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2010 Piolets d'Or: Struggling for Identity
Posted on: April 14, 2010
2010 Piolets d'Or judges, recipients and VIPs. From left, back row first: Lindsay Griffin, Jordi Corominas, Andrej Stremfelj, Bruce Normand, Kyle Dempster, Jed Brown, Robert Schauer; Anna Piunova, Kei Taniguchi, Eric Fournier (Mayor of Chamonix), Fabrizia Derriard (Mayor of Courmayeur), Boris Dedeshko, Denis Urubko. [Photo] David Falt
The 18th Piolets d'Or ceremonies were held April 7-10, 2010 in Chamonix, France and Courmayeur, Italy. Now in its second year since an abrupt termination in 2008, the revived event continues to struggle for its new identity.
After the 2008 hiatus, the Piolet d'Or returned in 2009 with a new charter designed to celebrate the spirit of alpinism rather than quantify it. Instead of awarding a single golden ice ax, last year's jury presented axes to three out of six nominated teams, awarding each for excellence in what were perceived as different categories: technical, committing and exploratory.
This year, the jury shortlisted five teams, selecting ascents based on how well they aligned with the new charter.
Two teams were awarded trophies on April 10: Kazaks Denis Urubko and Boris Dedechko for their climb on the southeast face of Cho Oyu in Nepal, and Americans Jed Brown and Kyle Dempster, and Scotsman Bruce Normand for The Great White Jade Heist on the Xuelian massif in China.
Christian Trommsdorff, chairman of Piolets d'Or organizer Groupe de Haute Montagne, emphasized at the award ceremony that the winners exemplified the charter—an approach not taken last year—while the other nominees did not make the cut.
The Piolets d'Or website lists the charter criteria for valuating performances: style of ascent, spirit of exploration, level of commitment and self-sufficiency, required technical ability, suitability of route regarding objective dangers, efficient and sparing use of resources, transparency regarding use of these resources, and respect for locals, other climbers, the environment and future generations of mountaineers.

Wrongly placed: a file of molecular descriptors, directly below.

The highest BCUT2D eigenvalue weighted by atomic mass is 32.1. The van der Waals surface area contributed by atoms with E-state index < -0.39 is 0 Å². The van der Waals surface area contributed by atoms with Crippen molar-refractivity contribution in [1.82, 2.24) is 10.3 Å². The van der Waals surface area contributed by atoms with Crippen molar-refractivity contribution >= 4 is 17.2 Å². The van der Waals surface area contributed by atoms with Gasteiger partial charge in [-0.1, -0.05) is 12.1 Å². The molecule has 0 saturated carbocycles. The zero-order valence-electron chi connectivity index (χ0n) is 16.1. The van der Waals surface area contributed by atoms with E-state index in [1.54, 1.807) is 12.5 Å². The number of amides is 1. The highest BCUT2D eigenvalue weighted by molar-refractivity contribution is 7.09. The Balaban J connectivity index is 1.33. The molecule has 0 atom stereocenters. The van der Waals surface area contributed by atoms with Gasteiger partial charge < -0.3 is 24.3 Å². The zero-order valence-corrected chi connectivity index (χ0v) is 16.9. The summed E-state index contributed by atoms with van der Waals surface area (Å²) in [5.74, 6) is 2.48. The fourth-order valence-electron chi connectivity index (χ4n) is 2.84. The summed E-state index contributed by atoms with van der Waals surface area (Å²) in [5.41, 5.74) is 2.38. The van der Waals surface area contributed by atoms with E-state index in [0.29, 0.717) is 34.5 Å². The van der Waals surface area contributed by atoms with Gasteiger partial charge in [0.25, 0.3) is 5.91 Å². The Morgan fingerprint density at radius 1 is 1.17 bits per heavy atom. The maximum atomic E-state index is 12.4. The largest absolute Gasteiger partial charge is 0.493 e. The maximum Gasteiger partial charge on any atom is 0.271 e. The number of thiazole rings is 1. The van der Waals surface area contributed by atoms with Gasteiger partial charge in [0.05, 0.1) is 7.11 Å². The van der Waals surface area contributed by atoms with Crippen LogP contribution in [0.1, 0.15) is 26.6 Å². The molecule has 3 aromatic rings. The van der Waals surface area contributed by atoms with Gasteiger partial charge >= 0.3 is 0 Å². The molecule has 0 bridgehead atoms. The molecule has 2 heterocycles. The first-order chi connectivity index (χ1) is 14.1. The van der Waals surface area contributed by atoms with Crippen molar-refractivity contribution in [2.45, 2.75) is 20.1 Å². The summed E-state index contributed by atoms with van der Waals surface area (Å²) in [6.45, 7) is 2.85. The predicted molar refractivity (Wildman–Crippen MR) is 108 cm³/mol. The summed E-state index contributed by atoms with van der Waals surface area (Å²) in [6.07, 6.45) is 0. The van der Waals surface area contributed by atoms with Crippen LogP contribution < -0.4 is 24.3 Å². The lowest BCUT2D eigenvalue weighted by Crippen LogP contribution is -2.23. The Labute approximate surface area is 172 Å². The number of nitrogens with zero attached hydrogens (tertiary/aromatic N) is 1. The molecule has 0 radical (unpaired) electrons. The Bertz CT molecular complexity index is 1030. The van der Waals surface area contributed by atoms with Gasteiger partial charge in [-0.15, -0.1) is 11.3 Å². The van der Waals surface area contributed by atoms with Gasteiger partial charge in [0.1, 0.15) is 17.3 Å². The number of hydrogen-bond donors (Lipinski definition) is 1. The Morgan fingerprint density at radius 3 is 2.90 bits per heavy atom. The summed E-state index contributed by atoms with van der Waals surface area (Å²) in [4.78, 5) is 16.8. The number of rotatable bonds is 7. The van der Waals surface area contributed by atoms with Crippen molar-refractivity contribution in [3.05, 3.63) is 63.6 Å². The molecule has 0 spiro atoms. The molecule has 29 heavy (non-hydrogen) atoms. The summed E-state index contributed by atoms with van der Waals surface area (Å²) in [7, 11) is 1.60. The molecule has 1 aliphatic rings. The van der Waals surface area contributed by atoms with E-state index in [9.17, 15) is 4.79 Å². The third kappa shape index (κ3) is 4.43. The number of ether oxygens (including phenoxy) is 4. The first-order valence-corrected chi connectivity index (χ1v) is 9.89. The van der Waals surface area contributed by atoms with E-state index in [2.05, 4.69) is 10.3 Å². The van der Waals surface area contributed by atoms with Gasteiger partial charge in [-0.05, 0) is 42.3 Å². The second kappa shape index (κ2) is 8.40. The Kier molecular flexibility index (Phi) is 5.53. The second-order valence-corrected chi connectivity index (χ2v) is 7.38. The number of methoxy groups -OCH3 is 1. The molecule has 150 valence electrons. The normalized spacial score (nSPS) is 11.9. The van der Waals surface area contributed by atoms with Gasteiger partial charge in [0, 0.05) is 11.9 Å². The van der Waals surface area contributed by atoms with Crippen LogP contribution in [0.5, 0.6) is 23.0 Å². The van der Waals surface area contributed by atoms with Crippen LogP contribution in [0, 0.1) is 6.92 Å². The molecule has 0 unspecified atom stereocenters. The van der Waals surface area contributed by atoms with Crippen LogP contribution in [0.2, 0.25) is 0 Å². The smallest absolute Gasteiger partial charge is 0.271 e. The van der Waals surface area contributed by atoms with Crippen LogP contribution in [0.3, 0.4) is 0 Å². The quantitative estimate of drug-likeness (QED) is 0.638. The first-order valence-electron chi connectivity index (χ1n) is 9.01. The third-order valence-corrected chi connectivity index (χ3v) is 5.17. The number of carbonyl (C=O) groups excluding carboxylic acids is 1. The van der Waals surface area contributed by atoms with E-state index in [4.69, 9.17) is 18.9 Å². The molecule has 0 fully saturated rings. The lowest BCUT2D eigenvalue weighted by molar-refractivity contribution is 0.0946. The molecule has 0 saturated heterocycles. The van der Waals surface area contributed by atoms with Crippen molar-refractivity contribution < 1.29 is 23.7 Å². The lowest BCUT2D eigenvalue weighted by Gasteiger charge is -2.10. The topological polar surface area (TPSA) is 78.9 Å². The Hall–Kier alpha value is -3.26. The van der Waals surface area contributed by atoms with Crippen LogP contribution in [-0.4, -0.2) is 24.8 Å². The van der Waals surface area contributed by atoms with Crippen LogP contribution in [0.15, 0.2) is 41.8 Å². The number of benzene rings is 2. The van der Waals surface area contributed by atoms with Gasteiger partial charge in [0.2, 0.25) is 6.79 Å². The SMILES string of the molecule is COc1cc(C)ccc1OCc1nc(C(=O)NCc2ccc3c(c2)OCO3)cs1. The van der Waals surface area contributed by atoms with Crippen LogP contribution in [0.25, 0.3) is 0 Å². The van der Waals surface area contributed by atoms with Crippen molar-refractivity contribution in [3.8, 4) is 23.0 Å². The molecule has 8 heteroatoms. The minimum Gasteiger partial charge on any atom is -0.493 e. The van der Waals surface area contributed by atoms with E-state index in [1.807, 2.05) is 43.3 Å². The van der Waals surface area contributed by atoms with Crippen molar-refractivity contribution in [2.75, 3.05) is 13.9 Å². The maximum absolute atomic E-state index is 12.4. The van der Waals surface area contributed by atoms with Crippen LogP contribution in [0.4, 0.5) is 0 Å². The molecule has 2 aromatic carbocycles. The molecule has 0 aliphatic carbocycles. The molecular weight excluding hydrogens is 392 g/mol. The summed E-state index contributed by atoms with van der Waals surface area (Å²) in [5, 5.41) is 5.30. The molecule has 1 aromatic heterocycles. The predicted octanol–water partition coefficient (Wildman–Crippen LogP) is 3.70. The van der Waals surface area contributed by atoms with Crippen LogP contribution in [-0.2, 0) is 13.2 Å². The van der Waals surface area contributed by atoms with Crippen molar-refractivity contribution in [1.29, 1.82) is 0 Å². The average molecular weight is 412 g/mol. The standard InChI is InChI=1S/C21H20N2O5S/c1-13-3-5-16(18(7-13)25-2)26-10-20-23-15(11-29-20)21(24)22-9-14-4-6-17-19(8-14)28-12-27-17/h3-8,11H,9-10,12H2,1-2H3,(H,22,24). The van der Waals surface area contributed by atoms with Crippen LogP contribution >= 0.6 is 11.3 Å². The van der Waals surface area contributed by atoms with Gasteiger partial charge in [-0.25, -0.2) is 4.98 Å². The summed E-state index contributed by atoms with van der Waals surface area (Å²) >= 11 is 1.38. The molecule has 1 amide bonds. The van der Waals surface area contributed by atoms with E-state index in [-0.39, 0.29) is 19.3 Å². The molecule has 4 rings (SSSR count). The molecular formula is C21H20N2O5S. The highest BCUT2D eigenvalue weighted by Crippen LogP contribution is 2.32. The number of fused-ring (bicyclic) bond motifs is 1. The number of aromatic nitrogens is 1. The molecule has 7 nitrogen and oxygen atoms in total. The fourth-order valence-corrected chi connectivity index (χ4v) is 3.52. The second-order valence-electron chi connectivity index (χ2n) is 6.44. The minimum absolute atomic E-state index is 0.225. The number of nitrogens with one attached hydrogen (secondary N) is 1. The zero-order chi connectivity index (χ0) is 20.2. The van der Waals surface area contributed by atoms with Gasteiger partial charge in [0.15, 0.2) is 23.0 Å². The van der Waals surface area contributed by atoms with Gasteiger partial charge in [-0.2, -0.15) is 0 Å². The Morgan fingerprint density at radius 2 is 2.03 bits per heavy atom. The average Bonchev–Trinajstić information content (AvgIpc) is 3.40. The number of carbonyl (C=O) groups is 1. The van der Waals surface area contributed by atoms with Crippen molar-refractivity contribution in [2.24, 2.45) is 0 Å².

As the Piolet d'Or reemerges from its collapse in 2008, inconsistent judging criteria have caused some to question the permanence, role and rigidity of the new charter. Others wonder if the new incarnation articulates the spirit of alpinism any better than the original Piolet d'Or.
"The new Oscar style, as Christian Trommsdorff describes the event, will only stay relevant and avoid future controversy if the award criteria and process is clear and predictable," one nominee said after the event. "I also think jury presentations should be open to the public."
Reinhold Messner, who was awarded the 2010 Career Achievement Award, had a different perspective. He called the awards "a celebration of the alpine tradition. Alpinism starts where tourism stops. Today's trade routes on the 8000-meter peaks—climbed by commercial expeditions using fixed ropes, camps and Sherpas—are pure tourism that has nothing to do with alpinism. The Piolet d'Or celebrates alpinism."
Messner also pointed out that today's Basque and Japanese expeditions working on Annapurna are much heavier in style and tactics compared to the expedition led by Maurice Herzog in 1950. Hertzog, also present in Chamonix for the event, participated in a panel discussion with Messner and agreed that many modern expeditions take a less-than-modern approach to alpinism.
Both Hertzog and Messner, however, were impressed with and praised the light style chosen by all five nominated teams.
Sources: Christian Trommsdorff, Andrej Stremfelj, Reinhold Messner, Press meetings held in Courmayeur and Chamonix, pioletsdor.com
Walter Bonatti, left, with Reinhold Messner, who won the 2010 Career Achievement Award. [Photo] Pascal Tournaire
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